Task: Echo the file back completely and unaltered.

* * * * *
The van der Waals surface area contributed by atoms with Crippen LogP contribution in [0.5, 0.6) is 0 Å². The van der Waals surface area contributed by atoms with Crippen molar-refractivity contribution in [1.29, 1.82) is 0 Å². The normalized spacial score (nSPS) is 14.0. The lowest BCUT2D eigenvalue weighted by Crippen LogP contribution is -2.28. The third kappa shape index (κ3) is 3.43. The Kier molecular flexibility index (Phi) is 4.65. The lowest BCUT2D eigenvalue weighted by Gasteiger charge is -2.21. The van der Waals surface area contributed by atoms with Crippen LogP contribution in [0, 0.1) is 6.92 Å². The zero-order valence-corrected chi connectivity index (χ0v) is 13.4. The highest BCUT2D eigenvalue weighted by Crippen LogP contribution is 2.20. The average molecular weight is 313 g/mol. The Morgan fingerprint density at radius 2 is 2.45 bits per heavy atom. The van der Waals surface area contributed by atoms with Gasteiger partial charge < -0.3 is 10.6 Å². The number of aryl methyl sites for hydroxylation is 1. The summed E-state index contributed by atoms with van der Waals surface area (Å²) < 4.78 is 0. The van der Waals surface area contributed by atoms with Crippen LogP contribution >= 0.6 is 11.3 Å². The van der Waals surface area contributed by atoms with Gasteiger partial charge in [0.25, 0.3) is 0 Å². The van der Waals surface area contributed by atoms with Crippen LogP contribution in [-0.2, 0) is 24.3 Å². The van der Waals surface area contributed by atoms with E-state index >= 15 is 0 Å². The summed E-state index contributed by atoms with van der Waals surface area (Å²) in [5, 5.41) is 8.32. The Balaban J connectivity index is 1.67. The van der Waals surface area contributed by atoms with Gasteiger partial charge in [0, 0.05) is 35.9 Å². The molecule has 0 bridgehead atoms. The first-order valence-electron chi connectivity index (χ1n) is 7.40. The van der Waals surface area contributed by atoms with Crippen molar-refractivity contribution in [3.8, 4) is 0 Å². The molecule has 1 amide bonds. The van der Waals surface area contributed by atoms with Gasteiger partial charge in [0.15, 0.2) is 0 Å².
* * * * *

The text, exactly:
The van der Waals surface area contributed by atoms with Crippen LogP contribution in [0.5, 0.6) is 0 Å². The van der Waals surface area contributed by atoms with Crippen molar-refractivity contribution in [1.29, 1.82) is 0 Å². The normalized spacial score (nSPS) is 14.0. The lowest BCUT2D eigenvalue weighted by Crippen LogP contribution is -2.28. The third kappa shape index (κ3) is 3.43. The Kier molecular flexibility index (Phi) is 4.65. The lowest BCUT2D eigenvalue weighted by Gasteiger charge is -2.21. The van der Waals surface area contributed by atoms with Crippen LogP contribution in [0, 0.1) is 6.92 Å². The zero-order valence-corrected chi connectivity index (χ0v) is 13.4. The highest BCUT2D eigenvalue weighted by Crippen LogP contribution is 2.20. The average molecular weight is 313 g/mol. The Morgan fingerprint density at radius 2 is 2.45 bits per heavy atom. The van der Waals surface area contributed by atoms with Gasteiger partial charge < -0.3 is 10.6 Å². The number of aryl methyl sites for hydroxylation is 1. The summed E-state index contributed by atoms with van der Waals surface area (Å²) < 4.78 is 0. The van der Waals surface area contributed by atoms with Crippen LogP contribution >= 0.6 is 11.3 Å². The van der Waals surface area contributed by atoms with Gasteiger partial charge in [0.25, 0.3) is 0 Å². The van der Waals surface area contributed by atoms with Crippen LogP contribution in [-0.2, 0) is 24.3 Å². The van der Waals surface area contributed by atoms with E-state index >= 15 is 0 Å². The summed E-state index contributed by atoms with van der Waals surface area (Å²) in [5, 5.41) is 8.32. The Balaban J connectivity index is 1.67. The van der Waals surface area contributed by atoms with Gasteiger partial charge in [0, 0.05) is 35.9 Å². The molecule has 0 bridgehead atoms. The first-order valence-electron chi connectivity index (χ1n) is 7.40. The van der Waals surface area contributed by atoms with Crippen molar-refractivity contribution in [3.8, 4) is 0 Å². The molecule has 1 amide bonds. The van der Waals surface area contributed by atoms with Gasteiger partial charge in [0.15, 0.2) is 0 Å².